Article by Regina Duffy; photo by Joanne Quinn. 



Foto Friday: Avoid the crowds; meet with Pope Francis and the World Meeting of Families through the printed page

pope books

Selected books by or about Pope Francis:

  • A big heart open to God : a conversation with Pope Francis / Call Number: BX1378.7 .F712 2013
  • Fioretti : the little flowers of Pope Francis : heartwarming stories of the Gospel in action / Call Number: BX1378.7 .T66513 2014
  • Francis : man of prayer / Call Number: BX1378.7 .E8313 2013
  • I ask you to pray for me : opening a horizon of hope / Call Number: BX1378.7 .A25 2013b
  • The church of mercy : a vision for the church / Call Number: BX1378.7 .A25 2014

 Selected books about marriage and family:

  • A Christian theology of marriage and family / Call Number: BX2250 .R825 2003
  • Marriage : the rock on which the family is built / Call Number: BX2250 .M39 2009
  • Marriage and family : experiencing the Church’s teaching in married life / Call Number: BX2250.M37 1989
  • The splendor of love : John Paul II’s vision for marriage and family / Call Number: BX2250 .S355 2003
  • Vocation to virtue : Christian marriage as a consecrated life / Call Number: BX2250 .L357 2014 Located: Falvey West – 1st Floor

Selected books about conjugal love:

  • Fruitful and responsible love / Call Number: BV4639 .J55 1979
  • On human life : Humanae vitae / Call Number: HQ766.3 .C33 2014
  • Sexuality, marriage, and family : readings in the Catholic tradition / Call Number: BX1795.S48 S53 2001
  • The Catholic Church on marital intercourse : from St. Paul to Pope John Paul II / Call Number: BX1795.S48 O23 2009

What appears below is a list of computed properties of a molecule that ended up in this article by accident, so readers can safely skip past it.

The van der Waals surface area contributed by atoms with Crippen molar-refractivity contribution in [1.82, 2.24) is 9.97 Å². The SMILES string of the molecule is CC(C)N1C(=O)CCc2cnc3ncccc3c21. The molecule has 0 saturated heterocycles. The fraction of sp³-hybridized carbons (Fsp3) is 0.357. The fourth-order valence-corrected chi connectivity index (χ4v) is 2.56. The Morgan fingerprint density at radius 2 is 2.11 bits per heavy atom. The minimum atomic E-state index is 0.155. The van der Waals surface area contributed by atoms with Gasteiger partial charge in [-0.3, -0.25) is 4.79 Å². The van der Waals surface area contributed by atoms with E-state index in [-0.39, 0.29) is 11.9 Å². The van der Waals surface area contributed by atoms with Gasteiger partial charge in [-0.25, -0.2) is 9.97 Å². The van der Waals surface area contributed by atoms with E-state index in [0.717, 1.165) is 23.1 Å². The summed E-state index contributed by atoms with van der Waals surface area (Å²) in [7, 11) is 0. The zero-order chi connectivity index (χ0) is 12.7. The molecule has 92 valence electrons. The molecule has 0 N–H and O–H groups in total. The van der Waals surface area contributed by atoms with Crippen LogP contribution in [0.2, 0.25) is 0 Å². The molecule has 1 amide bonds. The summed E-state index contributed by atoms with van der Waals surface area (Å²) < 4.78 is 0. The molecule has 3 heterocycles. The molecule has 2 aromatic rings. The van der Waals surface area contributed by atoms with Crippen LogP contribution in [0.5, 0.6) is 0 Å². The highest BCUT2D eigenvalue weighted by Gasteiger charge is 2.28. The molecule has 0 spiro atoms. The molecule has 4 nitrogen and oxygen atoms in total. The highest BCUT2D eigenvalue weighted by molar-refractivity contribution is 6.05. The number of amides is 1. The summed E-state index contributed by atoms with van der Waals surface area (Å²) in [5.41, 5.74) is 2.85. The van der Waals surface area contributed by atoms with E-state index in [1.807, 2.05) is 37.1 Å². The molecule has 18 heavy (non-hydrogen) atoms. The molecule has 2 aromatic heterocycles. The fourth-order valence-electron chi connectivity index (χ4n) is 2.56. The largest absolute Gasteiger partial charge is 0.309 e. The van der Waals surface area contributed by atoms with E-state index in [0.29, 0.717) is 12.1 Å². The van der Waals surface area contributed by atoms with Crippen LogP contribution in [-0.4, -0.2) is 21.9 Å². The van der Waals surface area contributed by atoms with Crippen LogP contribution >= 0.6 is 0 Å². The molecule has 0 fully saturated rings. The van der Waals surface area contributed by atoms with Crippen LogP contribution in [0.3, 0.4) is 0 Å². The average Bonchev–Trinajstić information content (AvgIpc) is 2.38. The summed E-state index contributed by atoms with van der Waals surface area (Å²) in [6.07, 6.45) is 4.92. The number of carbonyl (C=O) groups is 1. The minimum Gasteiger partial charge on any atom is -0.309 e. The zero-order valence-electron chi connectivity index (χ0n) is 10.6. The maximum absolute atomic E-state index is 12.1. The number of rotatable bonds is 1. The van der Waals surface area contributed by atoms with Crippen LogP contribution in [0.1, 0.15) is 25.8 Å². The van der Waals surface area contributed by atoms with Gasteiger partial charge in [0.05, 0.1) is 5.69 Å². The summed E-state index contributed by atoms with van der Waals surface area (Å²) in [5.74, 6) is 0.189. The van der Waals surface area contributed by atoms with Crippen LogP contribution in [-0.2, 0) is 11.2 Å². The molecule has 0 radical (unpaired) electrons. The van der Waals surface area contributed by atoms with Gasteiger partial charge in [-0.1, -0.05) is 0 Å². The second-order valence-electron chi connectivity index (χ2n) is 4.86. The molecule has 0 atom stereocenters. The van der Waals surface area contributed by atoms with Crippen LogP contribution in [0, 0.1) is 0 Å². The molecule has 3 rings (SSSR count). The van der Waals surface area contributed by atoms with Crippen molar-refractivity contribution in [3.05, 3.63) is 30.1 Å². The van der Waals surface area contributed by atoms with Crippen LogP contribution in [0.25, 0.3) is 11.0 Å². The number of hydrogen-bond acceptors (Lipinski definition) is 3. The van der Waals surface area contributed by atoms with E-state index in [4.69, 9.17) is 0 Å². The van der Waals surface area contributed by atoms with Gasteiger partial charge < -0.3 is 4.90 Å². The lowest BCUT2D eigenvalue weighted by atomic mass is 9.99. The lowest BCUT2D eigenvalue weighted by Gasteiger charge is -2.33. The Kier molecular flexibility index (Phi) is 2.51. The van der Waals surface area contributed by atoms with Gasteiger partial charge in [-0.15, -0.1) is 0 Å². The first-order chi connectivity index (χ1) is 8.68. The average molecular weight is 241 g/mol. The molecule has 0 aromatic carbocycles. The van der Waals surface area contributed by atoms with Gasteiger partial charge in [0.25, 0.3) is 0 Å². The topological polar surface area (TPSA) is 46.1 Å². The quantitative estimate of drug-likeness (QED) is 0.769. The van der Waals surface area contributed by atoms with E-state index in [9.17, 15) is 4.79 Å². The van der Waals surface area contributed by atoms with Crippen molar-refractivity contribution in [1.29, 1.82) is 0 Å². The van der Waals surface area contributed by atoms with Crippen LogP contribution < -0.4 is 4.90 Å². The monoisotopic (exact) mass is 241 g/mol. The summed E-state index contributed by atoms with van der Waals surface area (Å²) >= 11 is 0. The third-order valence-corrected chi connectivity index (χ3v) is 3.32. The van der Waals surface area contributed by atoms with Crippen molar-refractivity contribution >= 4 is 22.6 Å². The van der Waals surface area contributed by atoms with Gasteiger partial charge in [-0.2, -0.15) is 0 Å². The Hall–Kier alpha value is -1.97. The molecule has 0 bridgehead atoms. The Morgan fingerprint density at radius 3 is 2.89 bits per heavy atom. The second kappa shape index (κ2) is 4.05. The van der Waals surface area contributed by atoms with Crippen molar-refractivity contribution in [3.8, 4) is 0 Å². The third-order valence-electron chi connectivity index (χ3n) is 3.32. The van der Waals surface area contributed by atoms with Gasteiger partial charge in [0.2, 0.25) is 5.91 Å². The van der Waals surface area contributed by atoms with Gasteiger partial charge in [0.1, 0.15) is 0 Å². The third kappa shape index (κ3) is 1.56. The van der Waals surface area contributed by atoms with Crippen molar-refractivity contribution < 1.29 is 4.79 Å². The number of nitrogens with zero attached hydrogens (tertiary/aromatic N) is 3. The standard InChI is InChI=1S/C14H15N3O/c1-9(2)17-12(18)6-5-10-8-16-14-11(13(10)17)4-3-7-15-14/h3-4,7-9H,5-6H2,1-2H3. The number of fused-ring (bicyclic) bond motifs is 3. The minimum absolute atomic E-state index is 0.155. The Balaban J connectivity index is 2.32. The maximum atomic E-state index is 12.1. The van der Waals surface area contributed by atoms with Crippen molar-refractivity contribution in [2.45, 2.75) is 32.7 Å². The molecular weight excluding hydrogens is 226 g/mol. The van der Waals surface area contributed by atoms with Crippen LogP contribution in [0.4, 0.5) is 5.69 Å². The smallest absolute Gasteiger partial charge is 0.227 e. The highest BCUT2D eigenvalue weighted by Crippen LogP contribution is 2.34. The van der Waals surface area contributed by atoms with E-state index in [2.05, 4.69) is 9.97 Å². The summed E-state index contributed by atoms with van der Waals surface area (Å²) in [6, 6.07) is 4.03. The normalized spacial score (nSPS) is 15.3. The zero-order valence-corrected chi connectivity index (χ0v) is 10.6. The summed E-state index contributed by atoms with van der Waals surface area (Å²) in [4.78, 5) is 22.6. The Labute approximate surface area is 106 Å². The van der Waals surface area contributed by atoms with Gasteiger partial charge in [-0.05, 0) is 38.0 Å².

• The nuptial mystery / Call Number: BT701.3 .S3613 2005

Selected books about Theology of the Body:

  • Called to love : approaching John Paul II’s theology of the body / Call Number: BX1795.B63 A53 2009
  • Gift & communion : John Paul II’s Theology of the body / Call Number: BX1795.B63 K8713 2014
  • Men and women are from Eden : a study guide to John Paul II’s Theology of the body / Call Number: BX1795.B63 J6434 2005
  • Theology of the body explained : a commentary on John Paul II’s “gospel of the body” / Call Number: BT741.2.J643 W47 2003

Questions? Email: darren.poley@villanova.edu

Article by Darren Poley, the theology subject specialist, scholarly outreach librarian and curator for the Augustinian Historical Institute. Book collage by Joanne Quinn.Darren




Pope Francis: Weekend Library Hours

pope a delphia

Robert Indiana, AMOR, 1998, Polychrome aluminum painted red and blue, 72″x72″x36″, © 2015 Morgan Art Foundation, Artists Rights Society (ARS), New York

For the duration of Pope Francis’ visit to the area, the regular library hours will remain unchanged.

The library will offer basic circulation services. Some processing delays may be experienced by library patrons.

Friday, Sept. 25: 8 a.m. – 5 p.m.
Saturday, Sept. 25: 9 a.m. – 5 p.m.
Sunday, Sept. 26: 12 p.m. – 12 a.m.

A librarian will be on-call Friday, Sept. 25, from 9 a.m. to 5 p.m. and can be reached via the Ask a Librarian chat on our homepage.

We will also have a librarian on call Sunday, Sept. 26, from 1 to 8 p.m., also via the Ask a Librarian chat.

Holy Grounds @ Falvey will maintain the following hours:

Friday, Sept. 25: 11 a.m. – 4 p.m.